STEPHANOPOULOS: So it sounds like you're saying that you think there's a tension between following the law and following your feelings when you're a judge.
HATCH: Well, I don't think there should be a litmus test or any set of litmus tests when you pick people for the high court, and I suspect that the president understands that. He's a very bright guy, charismatic, intelligent, likable, and I'm hoping that he'll pick somebody of great dimension.
We all know he's going to pick a more liberal justice. Their side will make sure that it's a pro-abortion justice. I don't think anybody has any illusions about that. The question is, are they qualified? Are they going to be people who will be fair to the rich, the poor, the weak, the strong, the sick, the disabled, and yet give justice to those who may not be...
STEPHANOPOULOS: Chairman Leahy, let me bring you in on this, because what Senator Hatch is saying there I've heard from a lot of other conservatives, this fear that the president's focus on empathy is a code for bringing a judicial activist to the court.
LEAHY: I've known President Obama long enough. He doesn't need to use code words. He speaks very plainly and very directly. I think that's why he won such a resounding victory in November.
I talked with President Obama shortly before he did that press conference, and I think I have a pretty good sense out of the meeting with him when I returned to Washington from Vermont -- I have a pretty good sense of what he has in mind for a justice. What I would argue...
STEPHANOPOULOS: What is it?
LEAHY: What I would argue...
HATCH: I would like to know that, Pat.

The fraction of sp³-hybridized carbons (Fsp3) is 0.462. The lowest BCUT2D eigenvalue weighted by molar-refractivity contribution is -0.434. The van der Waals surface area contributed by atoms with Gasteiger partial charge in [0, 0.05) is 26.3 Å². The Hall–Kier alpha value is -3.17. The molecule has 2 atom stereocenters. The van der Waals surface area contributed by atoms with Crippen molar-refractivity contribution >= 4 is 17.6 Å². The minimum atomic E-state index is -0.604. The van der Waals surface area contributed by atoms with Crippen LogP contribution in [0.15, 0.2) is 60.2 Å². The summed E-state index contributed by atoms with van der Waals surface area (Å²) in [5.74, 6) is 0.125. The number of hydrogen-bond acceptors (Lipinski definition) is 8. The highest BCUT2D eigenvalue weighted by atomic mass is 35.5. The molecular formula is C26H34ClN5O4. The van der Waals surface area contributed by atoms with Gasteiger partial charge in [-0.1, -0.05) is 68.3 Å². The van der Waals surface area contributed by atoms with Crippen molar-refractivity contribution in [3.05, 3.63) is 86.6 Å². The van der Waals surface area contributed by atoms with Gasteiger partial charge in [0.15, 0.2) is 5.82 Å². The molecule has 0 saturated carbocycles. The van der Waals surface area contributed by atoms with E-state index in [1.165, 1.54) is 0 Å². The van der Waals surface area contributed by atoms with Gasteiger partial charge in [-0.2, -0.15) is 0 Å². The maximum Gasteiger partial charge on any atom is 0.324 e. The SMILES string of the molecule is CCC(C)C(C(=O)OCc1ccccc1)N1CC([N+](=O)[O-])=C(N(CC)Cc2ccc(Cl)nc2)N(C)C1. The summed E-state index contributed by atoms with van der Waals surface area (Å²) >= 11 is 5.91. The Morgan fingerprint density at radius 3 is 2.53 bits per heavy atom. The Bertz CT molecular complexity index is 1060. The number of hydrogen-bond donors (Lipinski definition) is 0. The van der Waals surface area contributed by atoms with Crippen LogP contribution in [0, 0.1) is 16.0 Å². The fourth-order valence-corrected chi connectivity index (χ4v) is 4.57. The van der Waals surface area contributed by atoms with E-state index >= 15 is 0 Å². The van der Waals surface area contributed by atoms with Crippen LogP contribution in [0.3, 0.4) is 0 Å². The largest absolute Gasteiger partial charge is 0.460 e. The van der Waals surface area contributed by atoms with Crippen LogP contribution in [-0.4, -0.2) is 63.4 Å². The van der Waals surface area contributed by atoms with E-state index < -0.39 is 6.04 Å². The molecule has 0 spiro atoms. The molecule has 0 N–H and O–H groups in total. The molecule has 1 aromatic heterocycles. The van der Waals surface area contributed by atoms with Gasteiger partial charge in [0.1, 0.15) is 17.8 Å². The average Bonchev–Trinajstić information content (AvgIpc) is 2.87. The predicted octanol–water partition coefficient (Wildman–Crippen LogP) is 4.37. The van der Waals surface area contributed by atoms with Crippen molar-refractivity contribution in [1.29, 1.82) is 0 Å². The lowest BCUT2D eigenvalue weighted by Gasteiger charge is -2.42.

STEPHANOPOULOS: What I would argue is you walk into the Supreme Court, over the doorway there is a great big piece of Vermont marble, and engraved on it, it says "equal justice under law." That's what you want to have.
We've had a very activist court. We had an activist court that made a decision that allowed employers to covertly discriminate against women so that women wouldn't get paid equally. We in the Congress reversed that with a law, in fact, the first law that President Obama signed into law. I think he wants to have somebody to treat people all the same, whether they're Republicans, or Democrat, men, women, or whatever they may be.
STEPHANOPOULOS: Let me press on that a little bit, Senator Leahy, because you have spoken with the president about it. I just want to know a couple of things about that. Number one, did you recommend any specific candidates to the president? And number two, because others have not been shy about recommending a potential candidate. Your colleague Senator Schumer has said the president should consider -- highly consider a Latino choice. I think there is a wide expectation throughout Washington that the president will pick a woman. Is that your understanding, and does President Obama risk a backlash if he doesn't pick a woman?
LEAHY: Well, I think one of the reasons why the president and I get along well is that we have conversations; you don't hear about them. You don't read about them afterward.
I will make recommendations, some specific recommendations to him. I've also recommended that he sit down with both the Republican and Democratic leadership and talk about this.